LORD  BYRON  and  his  TIMES
Documents Biography Criticism

In Whig Society 1775-1818
Emily Lamb to Frederick Lamb, [1803]

Chapter I.
Chapter II.
Chapter III.
Chapter IV.
Chapter V.
Chapter VI.
Chapter VII.
Chapter VIII.
Chapter IX.
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Dearest Fred,

You never could accuse me of weakness again, had you been witness of the scene I bore yesterday. I had no conception of anything like it, & indeed I almost wonder that I could so steadily keep my resolutions, but there is a firmness about me that I can bring forward on great occasions and particularly on this as I was backed by your warning. No, on some occasions I can sacrify my happiness to that of others—but this is too serious, and besides I should only sacrify myself to make him unhappy—for I never could feign what I did not feel—so we parted yesterday in a most desperate manner,—& tho’ I was really unhappy all the evening & had a most dreadful headache yet I put on my usual composure. This morning he sent to beg a conference with Mama & one more with me. This was acceded to—but with considerable nervousness on my part—it began worse than yesterday’s with a great many oaths on his part taking heaven & earth to witness that he could love only me. I endeavour’d to compose him & to explain the case, namely that I would love if I could but that I could not & that my friendship he should have. He only begged me to forget everything that had passed, that he repented having spoken to me—that he only desired to see me as he had done, that I would behave to him with as much confidence as usual & that he was quite sure in time I should love him. I said I could not say anything as to the latter but that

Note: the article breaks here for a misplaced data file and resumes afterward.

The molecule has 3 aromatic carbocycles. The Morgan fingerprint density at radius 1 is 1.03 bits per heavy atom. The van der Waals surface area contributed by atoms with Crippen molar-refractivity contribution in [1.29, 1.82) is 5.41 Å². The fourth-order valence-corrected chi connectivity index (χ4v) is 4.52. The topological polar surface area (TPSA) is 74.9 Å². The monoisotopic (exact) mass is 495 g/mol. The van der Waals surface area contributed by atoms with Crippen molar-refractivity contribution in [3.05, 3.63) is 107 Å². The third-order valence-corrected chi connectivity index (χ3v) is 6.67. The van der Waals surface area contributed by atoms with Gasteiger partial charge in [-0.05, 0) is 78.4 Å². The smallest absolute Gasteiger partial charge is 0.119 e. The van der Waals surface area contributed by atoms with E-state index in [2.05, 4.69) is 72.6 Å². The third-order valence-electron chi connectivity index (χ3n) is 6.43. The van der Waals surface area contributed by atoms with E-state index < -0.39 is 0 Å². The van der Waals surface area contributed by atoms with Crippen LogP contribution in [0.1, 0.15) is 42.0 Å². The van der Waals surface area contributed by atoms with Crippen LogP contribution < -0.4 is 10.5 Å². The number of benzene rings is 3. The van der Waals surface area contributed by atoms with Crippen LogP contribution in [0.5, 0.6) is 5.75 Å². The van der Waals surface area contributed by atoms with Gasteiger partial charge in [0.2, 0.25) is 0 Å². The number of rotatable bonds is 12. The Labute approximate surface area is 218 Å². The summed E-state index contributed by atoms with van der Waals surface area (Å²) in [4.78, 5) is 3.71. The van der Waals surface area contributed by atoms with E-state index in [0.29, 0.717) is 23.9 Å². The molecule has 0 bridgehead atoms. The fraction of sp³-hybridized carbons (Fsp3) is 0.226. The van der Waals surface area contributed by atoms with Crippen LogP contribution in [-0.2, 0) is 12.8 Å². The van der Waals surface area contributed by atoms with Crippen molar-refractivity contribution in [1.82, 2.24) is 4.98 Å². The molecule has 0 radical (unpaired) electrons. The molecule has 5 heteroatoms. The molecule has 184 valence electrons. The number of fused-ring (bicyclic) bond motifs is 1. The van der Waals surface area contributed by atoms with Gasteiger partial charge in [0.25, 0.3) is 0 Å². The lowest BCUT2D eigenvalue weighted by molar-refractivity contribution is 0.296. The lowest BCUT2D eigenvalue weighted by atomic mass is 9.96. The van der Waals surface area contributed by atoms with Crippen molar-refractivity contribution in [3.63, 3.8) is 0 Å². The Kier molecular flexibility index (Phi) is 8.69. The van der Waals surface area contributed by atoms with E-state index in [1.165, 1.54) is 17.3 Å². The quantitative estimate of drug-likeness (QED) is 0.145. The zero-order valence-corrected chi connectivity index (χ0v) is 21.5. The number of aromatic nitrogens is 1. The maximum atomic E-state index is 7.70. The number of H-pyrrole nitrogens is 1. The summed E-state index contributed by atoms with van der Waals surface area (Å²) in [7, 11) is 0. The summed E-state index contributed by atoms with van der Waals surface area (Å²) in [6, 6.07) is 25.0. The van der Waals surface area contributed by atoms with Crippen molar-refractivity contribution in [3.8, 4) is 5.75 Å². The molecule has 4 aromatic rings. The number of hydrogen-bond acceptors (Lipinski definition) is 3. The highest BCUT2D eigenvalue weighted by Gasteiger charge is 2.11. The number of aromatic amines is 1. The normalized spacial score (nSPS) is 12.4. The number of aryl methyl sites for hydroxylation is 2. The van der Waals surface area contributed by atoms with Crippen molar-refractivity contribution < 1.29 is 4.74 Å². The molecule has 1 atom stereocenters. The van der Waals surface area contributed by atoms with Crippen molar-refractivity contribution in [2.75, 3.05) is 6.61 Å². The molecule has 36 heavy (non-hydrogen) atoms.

all I wished was to live with him on the same terms as formerly, & this is decided. Tho I plainly told him that I did not feel myself the least bound, & that I desired he would not feel so either, nor that he would not hope that I should love him, & that I never would marry unless it was to a man whom I loved better than all the world besides—he said he never would accuse me of giving him false hopes whatever might happen as I had plainly detailed the case, so here we rest—quite independant—& indeed I wish I did love him for nobody ever appeared so sincere or so deserving—but somehow it is a feeling that cannot be commanded. He pressed me hard to know if I loved no one else; this I denied as indeed I can with perfect truth—he then desired to know whether I liked no one as well or near as well as him—this I would not answer, as I thought it more than I could with safety say. Dearest
Fred, I don’t think you can disapprove me, indeed I don’t think you will—for I have acted so very steadily that I should not care if every word I said to him was published to the whole town, but however let me beg you to keep your own counsel & to let nobody know anything about the whole transaction. I tell nobody for I think it is acting dishonourably towards him, & Mama says she knows nothing about it, so dearest Fred be secret & write to me; if this is not clear or detailed enough I am ready to scribble quires, only tell me. I wish you would come to town that I might sit in your room of a morning; it is so very comfortable, besides this is the month you was to return.

Yrs. ever affectly.,
Em. L.